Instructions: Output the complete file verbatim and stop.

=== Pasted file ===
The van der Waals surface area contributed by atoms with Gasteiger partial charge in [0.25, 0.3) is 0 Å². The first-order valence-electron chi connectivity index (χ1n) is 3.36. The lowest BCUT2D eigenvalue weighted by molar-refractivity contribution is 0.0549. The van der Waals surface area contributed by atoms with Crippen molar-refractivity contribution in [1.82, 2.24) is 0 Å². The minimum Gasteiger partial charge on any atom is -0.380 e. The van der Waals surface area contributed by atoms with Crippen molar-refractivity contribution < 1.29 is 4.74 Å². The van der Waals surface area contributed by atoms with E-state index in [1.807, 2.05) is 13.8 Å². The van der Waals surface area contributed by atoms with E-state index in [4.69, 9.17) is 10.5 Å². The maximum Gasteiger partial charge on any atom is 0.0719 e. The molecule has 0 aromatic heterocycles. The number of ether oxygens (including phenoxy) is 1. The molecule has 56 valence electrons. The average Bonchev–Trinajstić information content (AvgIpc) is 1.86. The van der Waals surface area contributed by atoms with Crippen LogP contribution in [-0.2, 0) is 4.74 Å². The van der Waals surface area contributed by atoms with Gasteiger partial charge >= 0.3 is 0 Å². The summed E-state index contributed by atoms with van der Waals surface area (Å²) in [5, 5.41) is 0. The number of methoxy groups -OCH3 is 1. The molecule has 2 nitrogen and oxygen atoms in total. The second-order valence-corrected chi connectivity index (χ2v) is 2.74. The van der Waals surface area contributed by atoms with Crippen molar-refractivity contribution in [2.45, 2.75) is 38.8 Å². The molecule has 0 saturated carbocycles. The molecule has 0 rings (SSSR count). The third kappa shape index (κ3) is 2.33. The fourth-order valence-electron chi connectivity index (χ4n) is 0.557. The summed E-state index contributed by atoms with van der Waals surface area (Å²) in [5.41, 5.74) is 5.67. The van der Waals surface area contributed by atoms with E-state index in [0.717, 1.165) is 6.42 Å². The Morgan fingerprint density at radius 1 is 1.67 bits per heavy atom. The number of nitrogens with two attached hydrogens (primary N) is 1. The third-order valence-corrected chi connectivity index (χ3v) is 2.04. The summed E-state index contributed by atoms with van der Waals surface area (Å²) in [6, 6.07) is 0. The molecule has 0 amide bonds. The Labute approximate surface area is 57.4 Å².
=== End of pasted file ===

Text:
The van der Waals surface area contributed by atoms with Gasteiger partial charge in [0.25, 0.3) is 0 Å². The first-order valence-electron chi connectivity index (χ1n) is 3.36. The lowest BCUT2D eigenvalue weighted by molar-refractivity contribution is 0.0549. The van der Waals surface area contributed by atoms with Crippen molar-refractivity contribution in [1.82, 2.24) is 0 Å². The minimum Gasteiger partial charge on any atom is -0.380 e. The van der Waals surface area contributed by atoms with Crippen molar-refractivity contribution < 1.29 is 4.74 Å². The van der Waals surface area contributed by atoms with E-state index in [1.807, 2.05) is 13.8 Å². The van der Waals surface area contributed by atoms with E-state index in [4.69, 9.17) is 10.5 Å². The maximum Gasteiger partial charge on any atom is 0.0719 e. The molecule has 0 aromatic heterocycles. The number of ether oxygens (including phenoxy) is 1. The molecule has 56 valence electrons. The average Bonchev–Trinajstić information content (AvgIpc) is 1.86. The van der Waals surface area contributed by atoms with Crippen LogP contribution in [-0.2, 0) is 4.74 Å². The van der Waals surface area contributed by atoms with Gasteiger partial charge >= 0.3 is 0 Å². The summed E-state index contributed by atoms with van der Waals surface area (Å²) in [5, 5.41) is 0. The number of methoxy groups -OCH3 is 1. The molecule has 2 nitrogen and oxygen atoms in total. The second-order valence-corrected chi connectivity index (χ2v) is 2.74. The van der Waals surface area contributed by atoms with Crippen molar-refractivity contribution in [2.45, 2.75) is 38.8 Å². The molecule has 0 saturated carbocycles. The molecule has 0 rings (SSSR count). The third kappa shape index (κ3) is 2.33. The fourth-order valence-electron chi connectivity index (χ4n) is 0.557. The summed E-state index contributed by atoms with van der Waals surface area (Å²) in [5.41, 5.74) is 5.67. The van der Waals surface area contributed by atoms with E-state index in [0.717, 1.165) is 6.42 Å². The Morgan fingerprint density at radius 1 is 1.67 bits per heavy atom. The number of nitrogens with two attached hydrogens (primary N) is 1. The third-order valence-corrected chi connectivity index (χ3v) is 2.04. The summed E-state index contributed by atoms with van der Waals surface area (Å²) in [6, 6.07) is 0. The molecule has 0 amide bonds. The Labute approximate surface area is 57.4 Å².